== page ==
Monday, June 22, 2015

Phys Ed, 18th Century Style

When the Summer comes along, everybody.....and I mean everybody, wants to look their best in their summer attire, or beach wear. During the winter, all those "Figure Flaws" are concealed under coats and sweaters. Haha
We start to take stock of what we eat, and how much, and then there is the task of doing more, or better, exercise. But we 21st Century folk are not alone at this.

The history of exercise dates back to pre-historic times, though Cro-Magnum man might not have understood that he was exercising, when he was running away from a T-Rex! Keeping fit is important for many reasons! 

Around 400 BC, Hippocrates famously mentioned about exercise, "If we could give every individual the right amount of nourishment and exercise, not too little and not too much, we would have found the safest way to health."  At this time, people gave seriously thought to the importance of physical exercise, and its beneficial effects on the human body. Hippocrates's thoughts were shared by other famous thinkers a few centuries later.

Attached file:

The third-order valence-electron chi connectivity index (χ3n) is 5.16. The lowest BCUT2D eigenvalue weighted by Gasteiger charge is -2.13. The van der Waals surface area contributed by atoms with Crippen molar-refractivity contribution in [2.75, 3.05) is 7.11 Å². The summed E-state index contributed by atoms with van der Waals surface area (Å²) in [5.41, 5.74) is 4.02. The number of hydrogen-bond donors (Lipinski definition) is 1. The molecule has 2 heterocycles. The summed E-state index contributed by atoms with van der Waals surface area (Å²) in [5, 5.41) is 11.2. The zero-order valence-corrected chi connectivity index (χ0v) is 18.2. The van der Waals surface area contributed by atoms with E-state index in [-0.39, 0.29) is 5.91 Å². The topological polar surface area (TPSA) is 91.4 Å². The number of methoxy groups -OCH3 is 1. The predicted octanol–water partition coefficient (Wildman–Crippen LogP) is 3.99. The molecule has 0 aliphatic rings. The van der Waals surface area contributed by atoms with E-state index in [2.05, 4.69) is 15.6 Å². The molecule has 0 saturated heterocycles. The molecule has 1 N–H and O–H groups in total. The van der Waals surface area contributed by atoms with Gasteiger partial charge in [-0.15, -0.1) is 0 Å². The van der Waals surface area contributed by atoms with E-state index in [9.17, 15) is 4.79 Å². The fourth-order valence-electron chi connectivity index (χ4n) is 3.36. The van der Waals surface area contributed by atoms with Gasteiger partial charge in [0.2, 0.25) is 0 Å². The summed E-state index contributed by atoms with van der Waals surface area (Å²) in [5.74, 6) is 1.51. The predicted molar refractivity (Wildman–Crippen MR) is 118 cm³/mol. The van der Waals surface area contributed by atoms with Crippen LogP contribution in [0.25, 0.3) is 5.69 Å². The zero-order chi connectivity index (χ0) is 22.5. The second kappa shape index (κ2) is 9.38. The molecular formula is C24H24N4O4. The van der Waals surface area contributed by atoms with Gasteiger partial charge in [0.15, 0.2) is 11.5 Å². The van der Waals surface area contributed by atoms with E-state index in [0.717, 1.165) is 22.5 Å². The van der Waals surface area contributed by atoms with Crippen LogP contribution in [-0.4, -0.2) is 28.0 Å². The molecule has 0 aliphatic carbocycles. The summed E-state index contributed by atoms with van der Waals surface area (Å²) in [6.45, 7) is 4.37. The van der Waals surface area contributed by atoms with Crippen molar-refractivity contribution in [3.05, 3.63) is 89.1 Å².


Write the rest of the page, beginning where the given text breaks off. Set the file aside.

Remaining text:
The idea of exercise routines to help build up the body, came along later, and no one is sure exactly when, but there are some suggestions from ancient Rome, Greece and even in India, where artifacts like dumbbells have been found. 
But in the 18th Century, the idea of physical fitness took hold. exercises became more efficient, and included running, weight lifting, some exercise machinery employed. The notion of going to the gymnasium became popular. Some "myths" about exercise were dispelled, like weight training slowed down athletes, endurance training taxed the heart and was unhealthy for women, that exercise was not good for elderly people. All these myths have been found to be untrue, and the more exercise, the better, as long as people work up to it. The notion of the "Weekend Warrior" sees many good intentions ruined. But as they say, use it or lose it!

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